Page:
Twelve and Holding
American indie drama about three twelve-year-old kids dealing with the death of one of their friends.
This shot straight into my Top Five of the Festival. Directed by Michael Cuesta (who made L.I.E), it stars Conor Donovan as Jacob, a shy 12-year-old boy with a port-wine stain on his face, whose charismatic twin brother Rudy is killed in a traumatic tree house fire caused by some neighbourhood bullies. The film then follows the impact of Rudy’s death on his small circle of friends, including neglected psychiatrist’s daughter Malee (Zoe Weizenbaum) and overweight Leonard (Jesse Camacho). Malee develops a huge crush on one of her mother’s patients (Jeremy Renner, in what can only be described as “the Sam Rockwell role”) while Leonard decides to rebel against his overweight family and get into shape. Meanwhile, Jacob plots revenge on the two bullies that started the fire. The performances are terrific – these are characters you really care about and Cuesta’s superb direction really exploits that, ensuring that there’s at least one “hold your breath in fear” moment for each of them. Of the supporting cast, Renner is easily the stand-out in a complex part, but there’s also good work from Annabella Sciorra as Malee’s mother and 24’s Karen Hayes as Jacob’s mother. There’s also a really weird cameo by Tony Roberts (from Woody Allen’s “early, funny” films) as a doctor. The script is superb, achieving an effective balance between scenes that are darkly funny and occasionally shocking, while the climax is nothing short of devastating. Unmissable. Five stars.
Low budget American indie comedy about a geeky high school girl with RAGE issues.
This was something of a disappointment, although, as with In Between Days, the distorted sound on the Video Projection Unit in Cineworld 5 is partly to blame as it was literally painful to listen to at times. The programme write-up gets this exactly right with its description of Gretchen as “like a cross between Napoleon Dynamite and Welcome to the Dollhouse”, but it’s not quite as good as the comparison suggests (for one thing, the casting of slightly older adults as high school kids doesn’t really work). Courtney Davis (who looks like a slightly chubbier Amy Adams) plays Gretchen Finkle, a nerdy, awkward girl in love with local bad boy Ricky (John Merriman). However, when Ricky turns his attentions elsewhere (“Ricky likes sluts”), Gretchen gets an attack of RAGE and takes her revenge. This lands her in the Shady Acres Centre for Emotional Growth where she falls for yet another bad boy with the same consequences, prompting her psychiatrist to ask her, “Gretchen, do you know what a pattern is?” As with Napoleon Dynamite there are some great lines (“Love is not against the rules!” “Actually, it is”), several off-the-wall moments (Gretchen throwing a toilet seat) and some extremely funny physical details (e.g. Gretchen’s “stealth” running style; a hilarious “rave” sequence), but the good bits are few and far between and the film makes its 98 minute running time seem remarkably long. Having said that, I’d like to see it again without the sound distortion, because I bet it’s funnier second time round. Two stars for now, with one in reserve.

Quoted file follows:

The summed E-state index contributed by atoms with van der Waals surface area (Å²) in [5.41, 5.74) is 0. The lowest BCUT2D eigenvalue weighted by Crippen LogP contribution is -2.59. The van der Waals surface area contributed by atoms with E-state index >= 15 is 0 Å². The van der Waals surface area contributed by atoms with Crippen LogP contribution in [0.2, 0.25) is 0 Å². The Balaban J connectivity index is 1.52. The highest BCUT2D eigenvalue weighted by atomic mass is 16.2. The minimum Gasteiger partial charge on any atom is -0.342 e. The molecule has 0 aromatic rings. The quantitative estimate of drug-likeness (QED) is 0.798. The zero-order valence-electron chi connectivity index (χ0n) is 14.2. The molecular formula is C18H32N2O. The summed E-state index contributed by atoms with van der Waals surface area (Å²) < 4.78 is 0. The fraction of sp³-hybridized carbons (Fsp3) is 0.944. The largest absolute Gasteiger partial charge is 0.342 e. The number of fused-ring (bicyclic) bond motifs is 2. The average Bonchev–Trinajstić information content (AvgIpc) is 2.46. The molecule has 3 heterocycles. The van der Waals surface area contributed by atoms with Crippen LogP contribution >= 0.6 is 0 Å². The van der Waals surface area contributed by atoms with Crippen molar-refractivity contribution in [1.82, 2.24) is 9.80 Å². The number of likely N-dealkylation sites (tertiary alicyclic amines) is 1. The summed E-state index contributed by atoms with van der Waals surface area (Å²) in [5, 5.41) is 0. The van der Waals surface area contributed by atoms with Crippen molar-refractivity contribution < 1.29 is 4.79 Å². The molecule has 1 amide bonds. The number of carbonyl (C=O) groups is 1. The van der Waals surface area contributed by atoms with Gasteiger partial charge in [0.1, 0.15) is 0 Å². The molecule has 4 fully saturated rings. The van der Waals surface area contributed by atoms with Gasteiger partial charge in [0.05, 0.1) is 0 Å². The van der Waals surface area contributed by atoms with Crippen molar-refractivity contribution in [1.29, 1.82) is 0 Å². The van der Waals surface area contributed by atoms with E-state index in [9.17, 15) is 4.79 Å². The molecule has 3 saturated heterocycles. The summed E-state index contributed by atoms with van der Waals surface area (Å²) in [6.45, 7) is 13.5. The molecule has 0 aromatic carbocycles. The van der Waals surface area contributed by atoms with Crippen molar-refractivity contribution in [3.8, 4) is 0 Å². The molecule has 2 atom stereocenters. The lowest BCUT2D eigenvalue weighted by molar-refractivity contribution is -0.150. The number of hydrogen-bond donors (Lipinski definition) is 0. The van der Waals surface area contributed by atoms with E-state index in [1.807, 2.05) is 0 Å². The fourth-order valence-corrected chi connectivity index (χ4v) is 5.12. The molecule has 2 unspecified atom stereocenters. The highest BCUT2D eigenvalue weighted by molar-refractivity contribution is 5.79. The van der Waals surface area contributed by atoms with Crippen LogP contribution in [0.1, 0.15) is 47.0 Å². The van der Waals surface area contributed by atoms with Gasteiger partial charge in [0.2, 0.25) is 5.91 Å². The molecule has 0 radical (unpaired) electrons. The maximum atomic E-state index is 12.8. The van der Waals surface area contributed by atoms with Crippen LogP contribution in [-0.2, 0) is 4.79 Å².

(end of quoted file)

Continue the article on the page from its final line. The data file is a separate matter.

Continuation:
Porn. But by respected arthouse directors, so it’s alright.